I understand that this is the way things are.  I don’t usually complain.  But this week it depresses me.  Someone do it for me, OK?  Call up and offer me a path.  I promise I’ll say yes. I swear I’ll be awesome.  Just let me pretend for a little while that it can be all about the music.

Comments

  1. Many of us have experienced this feeling of frustration, perhaps even a certain degree of inadequacy at some moment in our lives. In a life’s drama it comes out as a “ cri du coeur”. Truly I wish that I had the ability and knowledge to help. The point is, however, if you think about it, that you are the type of person, and I think I alluded to this trait another time, that your passion for certain activities surrounding your musical career will always be pressing against your talent, your time and your abilities. I am not suggesting here a life of hopeless frustration. It is at this critical point where talent and passion meet adversity that creativity is at its most orgasmic. Do you think a consultant would have helped Michelangelo with the purchase of dyes and plaster, while he was staring at the ceiling for years?
    Anyway I wish I could compose a playable cadenza for you. Meanwhile, please, accept an encouraging hug.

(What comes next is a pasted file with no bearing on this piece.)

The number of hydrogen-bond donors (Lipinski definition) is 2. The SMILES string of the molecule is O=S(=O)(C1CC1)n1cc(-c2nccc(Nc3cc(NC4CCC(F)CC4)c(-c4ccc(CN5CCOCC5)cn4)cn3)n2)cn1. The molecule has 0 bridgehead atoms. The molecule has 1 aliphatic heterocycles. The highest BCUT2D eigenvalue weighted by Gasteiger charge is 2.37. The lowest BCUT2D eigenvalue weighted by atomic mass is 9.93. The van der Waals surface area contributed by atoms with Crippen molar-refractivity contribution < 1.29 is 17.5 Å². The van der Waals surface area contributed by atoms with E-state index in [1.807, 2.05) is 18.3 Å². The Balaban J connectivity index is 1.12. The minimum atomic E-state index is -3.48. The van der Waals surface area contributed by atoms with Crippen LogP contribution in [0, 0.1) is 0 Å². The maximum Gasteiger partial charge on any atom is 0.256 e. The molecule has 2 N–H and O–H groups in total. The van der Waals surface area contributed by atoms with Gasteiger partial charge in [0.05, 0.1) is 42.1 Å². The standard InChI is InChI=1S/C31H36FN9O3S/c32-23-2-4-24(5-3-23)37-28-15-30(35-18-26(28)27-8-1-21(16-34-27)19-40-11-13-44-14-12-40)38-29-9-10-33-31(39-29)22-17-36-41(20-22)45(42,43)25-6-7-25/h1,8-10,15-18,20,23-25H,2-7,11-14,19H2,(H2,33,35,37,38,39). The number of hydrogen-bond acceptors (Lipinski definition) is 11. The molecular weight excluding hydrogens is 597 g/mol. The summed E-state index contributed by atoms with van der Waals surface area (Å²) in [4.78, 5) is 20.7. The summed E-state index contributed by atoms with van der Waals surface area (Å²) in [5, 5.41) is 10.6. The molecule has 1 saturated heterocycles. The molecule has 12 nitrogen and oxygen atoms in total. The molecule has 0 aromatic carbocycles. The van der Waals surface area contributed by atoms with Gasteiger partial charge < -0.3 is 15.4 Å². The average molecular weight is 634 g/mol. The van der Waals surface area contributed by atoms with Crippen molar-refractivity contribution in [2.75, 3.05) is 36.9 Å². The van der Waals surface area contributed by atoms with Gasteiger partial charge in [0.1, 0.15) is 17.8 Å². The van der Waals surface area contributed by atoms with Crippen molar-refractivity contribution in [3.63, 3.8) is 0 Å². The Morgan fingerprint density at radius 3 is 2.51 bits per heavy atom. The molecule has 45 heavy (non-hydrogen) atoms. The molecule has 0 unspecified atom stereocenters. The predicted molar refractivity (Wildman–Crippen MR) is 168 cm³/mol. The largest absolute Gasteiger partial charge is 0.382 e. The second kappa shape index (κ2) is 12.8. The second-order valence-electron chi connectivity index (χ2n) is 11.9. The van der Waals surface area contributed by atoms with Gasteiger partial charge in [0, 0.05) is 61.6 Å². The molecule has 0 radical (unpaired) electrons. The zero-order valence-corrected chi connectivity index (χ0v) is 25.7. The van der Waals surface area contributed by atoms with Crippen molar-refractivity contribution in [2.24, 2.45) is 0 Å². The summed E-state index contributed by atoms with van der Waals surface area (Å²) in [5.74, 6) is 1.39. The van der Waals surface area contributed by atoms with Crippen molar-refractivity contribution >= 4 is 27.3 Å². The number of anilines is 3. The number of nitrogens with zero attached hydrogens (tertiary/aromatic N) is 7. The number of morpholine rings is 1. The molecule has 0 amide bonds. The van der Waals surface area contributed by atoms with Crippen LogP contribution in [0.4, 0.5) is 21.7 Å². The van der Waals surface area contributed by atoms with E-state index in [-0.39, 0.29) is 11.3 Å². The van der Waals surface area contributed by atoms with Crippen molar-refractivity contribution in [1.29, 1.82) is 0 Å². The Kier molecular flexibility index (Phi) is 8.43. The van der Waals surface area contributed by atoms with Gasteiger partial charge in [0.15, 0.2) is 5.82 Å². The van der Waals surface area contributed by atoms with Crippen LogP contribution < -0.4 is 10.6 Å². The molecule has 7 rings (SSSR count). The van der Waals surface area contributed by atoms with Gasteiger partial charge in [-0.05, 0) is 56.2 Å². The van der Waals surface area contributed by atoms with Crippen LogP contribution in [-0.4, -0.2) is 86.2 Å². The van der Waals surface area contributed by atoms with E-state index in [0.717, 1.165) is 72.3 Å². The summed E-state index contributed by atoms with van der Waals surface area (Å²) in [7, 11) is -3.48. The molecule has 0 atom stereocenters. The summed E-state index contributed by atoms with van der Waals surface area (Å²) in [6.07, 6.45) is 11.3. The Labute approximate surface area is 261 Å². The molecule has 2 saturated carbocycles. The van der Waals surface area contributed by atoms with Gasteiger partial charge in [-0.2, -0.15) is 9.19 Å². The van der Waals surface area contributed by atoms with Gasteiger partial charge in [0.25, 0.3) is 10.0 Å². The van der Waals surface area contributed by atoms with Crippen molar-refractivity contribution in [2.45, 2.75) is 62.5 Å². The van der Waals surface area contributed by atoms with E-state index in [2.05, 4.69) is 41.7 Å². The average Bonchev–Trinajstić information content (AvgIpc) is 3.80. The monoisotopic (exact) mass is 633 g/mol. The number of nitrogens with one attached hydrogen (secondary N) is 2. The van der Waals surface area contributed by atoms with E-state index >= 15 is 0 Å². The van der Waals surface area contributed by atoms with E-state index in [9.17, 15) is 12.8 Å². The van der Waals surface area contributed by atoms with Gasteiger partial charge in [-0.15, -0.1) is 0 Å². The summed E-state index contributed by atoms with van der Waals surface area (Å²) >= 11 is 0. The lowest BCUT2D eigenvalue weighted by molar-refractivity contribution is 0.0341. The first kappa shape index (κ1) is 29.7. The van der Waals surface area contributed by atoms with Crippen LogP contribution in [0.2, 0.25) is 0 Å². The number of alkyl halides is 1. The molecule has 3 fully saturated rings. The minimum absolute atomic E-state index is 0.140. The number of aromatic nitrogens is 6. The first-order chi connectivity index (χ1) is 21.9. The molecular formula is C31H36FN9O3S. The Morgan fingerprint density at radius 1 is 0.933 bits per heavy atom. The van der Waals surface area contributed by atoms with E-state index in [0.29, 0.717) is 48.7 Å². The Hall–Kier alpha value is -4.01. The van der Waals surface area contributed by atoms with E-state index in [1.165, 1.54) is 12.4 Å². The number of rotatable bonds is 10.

Dimitri

    ReplyDelete
  2. " It is at this critical point where talent and passion meet adversity that creativity is at its most orgasmic. " That is a fabulous sentiment, Dimitri, and one which I will keep in mind as I continue to scramble forward.

    Thanks, as always!

    Jennet

    ReplyDelete
  3. Jennet,
    just wanted to share something I found youtube. I think you might find it interesting.
    Here it is: http://www.youtube.com/watch?v=OzSa7uNxdTE&list=UUcXtqaruL4ZODSCYtPBB3zA

    ReplyDelete
  4. Olya, WHERE have I been that I don't know of this gentleman? I've spent a lovely afternoon looking through his material and listening to him speak. Thank you for sharing!
    Jennet

    ReplyDelete
  5. Jennet, glad you enjoyed it. I thought you might find it useful in your teaching.

    ReplyDelete

Post a Comment

Popular posts from this blog

Discouraging Words

I can remember at least two old cranky violinists coming to talk to young me about NOT going into music.  There was a session, for example, during a Rochester Philharmonic Youth Orchestra retreat in which a real RPO professional (who was probably 47 but whom I remember as ancient) told us that, statistically, no one who graduates from music school wins auditions for jobs because there are only like 4 jobs out there in the world and 7000 hotshots coming into the job market every week.